A Comparison of the British and Colt Manufactured Vickers Guns
by Ed Weitzman

Compared to the British Mark 1, Vickers machine gun, the US Model 1915 Colt Vickers was only manufactured for a short period of time. The Colt gun was used by the U.S. during World War I and replaced with the Browning M1917 machine gun in 1918. The British Empire on the other hand, used the Vickers gun both in World War I and World War II and did not retire it until 1968.

The Vickers made by the Colt Patent Firearms Manufacturing Company, under license from the firm of Vickers Sons and Maxim Ltd., (VSM), is a copy of its British-made counterpart. Differentiating the two has been made even more difficult by the fact that we gave almost all our entire leftover Vickers inventory to England during the lend lease program. After the war they were disbursed to other countries, a majority going to Egypt, and they apparently made little or no attempt to keep the original Colt made-parts together and separate from the Vickers made guns they had also obtained.

US Vickers guns will commonly be found in caliber 30 US, .303 British and 7.92x57mm and less commonly in 7.62x54 Russian and 11mm. The original US guns and those given by the British War Department to the Home Guard were in 30-06. Some guns were converted to .303 British and given to Egypt. The Egyptian guns that were captured by the Israelis during the Six Day War were then converted to 7.92x57mm. One of the virtues of the Vickers design is the ease of which the caliber may be changed.

Fortunately, for today’s collectors, the Vickers and Colt companies each had their own distinct inspector’s markings that they applied to their parts. These markings, along with several major differences in the guns themselves allow collectors to determine just who made a specific gun or part. I will attempt to show, by way of a pictorial comparison these differences and markings. There were other countries that over the years manufactured Vickers parts, but for purposes of this comparison we will deal with the Colt and the Vickers Company made guns. British guns made by Vickers Sons & Maxim had most of the parts marked with a VSM stamp. After the death of Hiram Maxim the name of the company was changed to Vickers Armstrong and following that, parts were marked VA. Colt manufactured parts were marked with an “u/v”. (I haven’t a clue what that stands for).

The tripods for the two Vickers guns were almost identical, except for the earliest Colt Vickers, which used a Springfield armory MKII tripod. The differences are found in the configuration of the rear leg and the placement of the traversing lock. On the Colt tripods are also found the mysterious u/v markings.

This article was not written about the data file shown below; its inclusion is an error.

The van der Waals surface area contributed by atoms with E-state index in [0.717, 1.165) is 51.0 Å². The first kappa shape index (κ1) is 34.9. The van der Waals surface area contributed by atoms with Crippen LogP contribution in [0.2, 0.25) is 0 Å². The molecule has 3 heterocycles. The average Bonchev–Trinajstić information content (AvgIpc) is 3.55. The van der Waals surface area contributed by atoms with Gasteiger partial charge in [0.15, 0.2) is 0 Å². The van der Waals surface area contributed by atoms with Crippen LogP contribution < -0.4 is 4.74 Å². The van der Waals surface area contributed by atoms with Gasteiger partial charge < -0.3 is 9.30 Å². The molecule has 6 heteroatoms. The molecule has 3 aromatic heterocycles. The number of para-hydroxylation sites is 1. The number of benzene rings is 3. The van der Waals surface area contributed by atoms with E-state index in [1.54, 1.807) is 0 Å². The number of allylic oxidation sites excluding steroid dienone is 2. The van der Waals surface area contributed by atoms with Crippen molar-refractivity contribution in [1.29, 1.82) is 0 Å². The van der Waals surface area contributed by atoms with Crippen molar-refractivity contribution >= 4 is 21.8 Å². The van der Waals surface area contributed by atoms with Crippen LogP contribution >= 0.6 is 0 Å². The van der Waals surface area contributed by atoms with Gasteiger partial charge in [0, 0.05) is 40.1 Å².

After 1918 many of the original Colt ground configuration guns were altered to aircraft configuration. This involved cutting louvers in the water jacket for air-cooling and the conversion to 11mm. Originally, when these guns were converted from ground to aircraft configuration, they were renumbered with an A prefix serial number. These guns were sold as Dewats to collectors in the 1930s and many registered during the amnesty. Some of the sideplates (from these ground guns, turned aircraft guns) were subsequently removed and married to Colt ground gun parts kits imported from overseas (the ones captured by the Israelis). This explains the ground guns with aircraft serial numbers.

Generally, there were three categories of differences in the US and British guns. The photographs in the A group illustrate physical differences. The B group shows the variation in markings, presumably by inspectors. Lastly, the C group shows the difference in serial numbering. I cannot begin to speculate about the reasons for these differences; I’ll leave that up to you. While I have not examined all of the guns made, these variations have been consistent on all of the Vickers guns that I have had the opportunity to examine.

One of the more fascinating aspects of studying machine guns, are the many variations in the manufacturing process, resulting at least in part from the many contractors involved. The differences in the finished product that these variations produce are sometimes subtle and sometimes glaring.

This article first appeared in Small Arms Review V7N7 (April 2004)
and was posted online on August 30, 2013


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